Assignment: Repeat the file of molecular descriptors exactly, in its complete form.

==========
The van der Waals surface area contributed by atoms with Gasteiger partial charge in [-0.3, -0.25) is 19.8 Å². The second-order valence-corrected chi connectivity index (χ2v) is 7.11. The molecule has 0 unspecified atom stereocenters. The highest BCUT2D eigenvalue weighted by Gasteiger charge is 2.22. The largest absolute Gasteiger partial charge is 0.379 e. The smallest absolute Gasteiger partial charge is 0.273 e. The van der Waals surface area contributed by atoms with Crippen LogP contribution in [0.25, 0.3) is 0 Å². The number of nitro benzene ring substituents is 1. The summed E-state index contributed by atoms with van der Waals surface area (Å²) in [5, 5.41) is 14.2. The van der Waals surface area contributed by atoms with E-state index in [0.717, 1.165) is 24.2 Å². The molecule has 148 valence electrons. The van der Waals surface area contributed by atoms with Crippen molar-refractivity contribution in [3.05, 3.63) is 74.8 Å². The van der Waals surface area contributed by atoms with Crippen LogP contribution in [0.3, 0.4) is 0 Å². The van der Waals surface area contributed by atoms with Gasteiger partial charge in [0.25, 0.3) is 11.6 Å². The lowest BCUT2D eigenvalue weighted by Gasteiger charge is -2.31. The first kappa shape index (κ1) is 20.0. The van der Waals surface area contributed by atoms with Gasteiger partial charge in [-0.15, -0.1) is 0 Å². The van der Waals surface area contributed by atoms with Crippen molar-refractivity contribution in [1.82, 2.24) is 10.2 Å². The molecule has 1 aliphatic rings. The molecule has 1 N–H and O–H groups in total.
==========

The van der Waals surface area contributed by atoms with Gasteiger partial charge in [-0.3, -0.25) is 19.8 Å². The second-order valence-corrected chi connectivity index (χ2v) is 7.11. The molecule has 0 unspecified atom stereocenters. The highest BCUT2D eigenvalue weighted by Gasteiger charge is 2.22. The largest absolute Gasteiger partial charge is 0.379 e. The smallest absolute Gasteiger partial charge is 0.273 e. The van der Waals surface area contributed by atoms with Crippen LogP contribution in [0.25, 0.3) is 0 Å². The number of nitro benzene ring substituents is 1. The summed E-state index contributed by atoms with van der Waals surface area (Å²) in [5, 5.41) is 14.2. The van der Waals surface area contributed by atoms with E-state index in [0.717, 1.165) is 24.2 Å². The molecule has 148 valence electrons. The van der Waals surface area contributed by atoms with Crippen molar-refractivity contribution in [3.05, 3.63) is 74.8 Å². The van der Waals surface area contributed by atoms with Crippen LogP contribution in [0.3, 0.4) is 0 Å². The van der Waals surface area contributed by atoms with Gasteiger partial charge in [0.25, 0.3) is 11.6 Å². The lowest BCUT2D eigenvalue weighted by Gasteiger charge is -2.31. The first kappa shape index (κ1) is 20.0. The van der Waals surface area contributed by atoms with Gasteiger partial charge in [-0.15, -0.1) is 0 Å². The van der Waals surface area contributed by atoms with Crippen molar-refractivity contribution in [1.82, 2.24) is 10.2 Å². The molecule has 1 aliphatic rings. The molecule has 1 N–H and O–H groups in total.